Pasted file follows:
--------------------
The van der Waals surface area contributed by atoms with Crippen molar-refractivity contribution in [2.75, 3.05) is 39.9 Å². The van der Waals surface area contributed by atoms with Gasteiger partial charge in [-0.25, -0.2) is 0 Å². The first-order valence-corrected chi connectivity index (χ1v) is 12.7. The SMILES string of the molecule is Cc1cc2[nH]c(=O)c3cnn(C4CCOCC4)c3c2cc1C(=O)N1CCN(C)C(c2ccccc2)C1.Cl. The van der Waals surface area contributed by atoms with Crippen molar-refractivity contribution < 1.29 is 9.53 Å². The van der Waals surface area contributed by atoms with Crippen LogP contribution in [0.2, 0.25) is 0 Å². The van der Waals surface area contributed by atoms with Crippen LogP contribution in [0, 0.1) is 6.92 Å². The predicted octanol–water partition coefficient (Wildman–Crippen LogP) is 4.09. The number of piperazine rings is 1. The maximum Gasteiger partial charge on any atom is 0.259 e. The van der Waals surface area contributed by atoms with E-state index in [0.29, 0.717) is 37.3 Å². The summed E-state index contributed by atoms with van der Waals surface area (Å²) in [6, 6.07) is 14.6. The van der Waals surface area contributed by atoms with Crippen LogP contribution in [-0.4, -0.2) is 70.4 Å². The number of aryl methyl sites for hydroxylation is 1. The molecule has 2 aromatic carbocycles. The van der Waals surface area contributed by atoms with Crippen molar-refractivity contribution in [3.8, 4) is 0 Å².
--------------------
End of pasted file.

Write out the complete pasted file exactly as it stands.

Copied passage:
The van der Waals surface area contributed by atoms with Crippen molar-refractivity contribution in [2.75, 3.05) is 39.9 Å². The van der Waals surface area contributed by atoms with Gasteiger partial charge in [-0.25, -0.2) is 0 Å². The first-order valence-corrected chi connectivity index (χ1v) is 12.7. The SMILES string of the molecule is Cc1cc2[nH]c(=O)c3cnn(C4CCOCC4)c3c2cc1C(=O)N1CCN(C)C(c2ccccc2)C1.Cl. The van der Waals surface area contributed by atoms with Crippen molar-refractivity contribution < 1.29 is 9.53 Å². The van der Waals surface area contributed by atoms with Crippen LogP contribution in [0.2, 0.25) is 0 Å². The van der Waals surface area contributed by atoms with Crippen LogP contribution in [0, 0.1) is 6.92 Å². The predicted octanol–water partition coefficient (Wildman–Crippen LogP) is 4.09. The number of piperazine rings is 1. The maximum Gasteiger partial charge on any atom is 0.259 e. The van der Waals surface area contributed by atoms with E-state index in [0.29, 0.717) is 37.3 Å². The summed E-state index contributed by atoms with van der Waals surface area (Å²) in [6, 6.07) is 14.6. The van der Waals surface area contributed by atoms with Crippen LogP contribution in [-0.4, -0.2) is 70.4 Å². The number of aryl methyl sites for hydroxylation is 1. The molecule has 2 aromatic carbocycles. The van der Waals surface area contributed by atoms with Crippen molar-refractivity contribution in [3.8, 4) is 0 Å².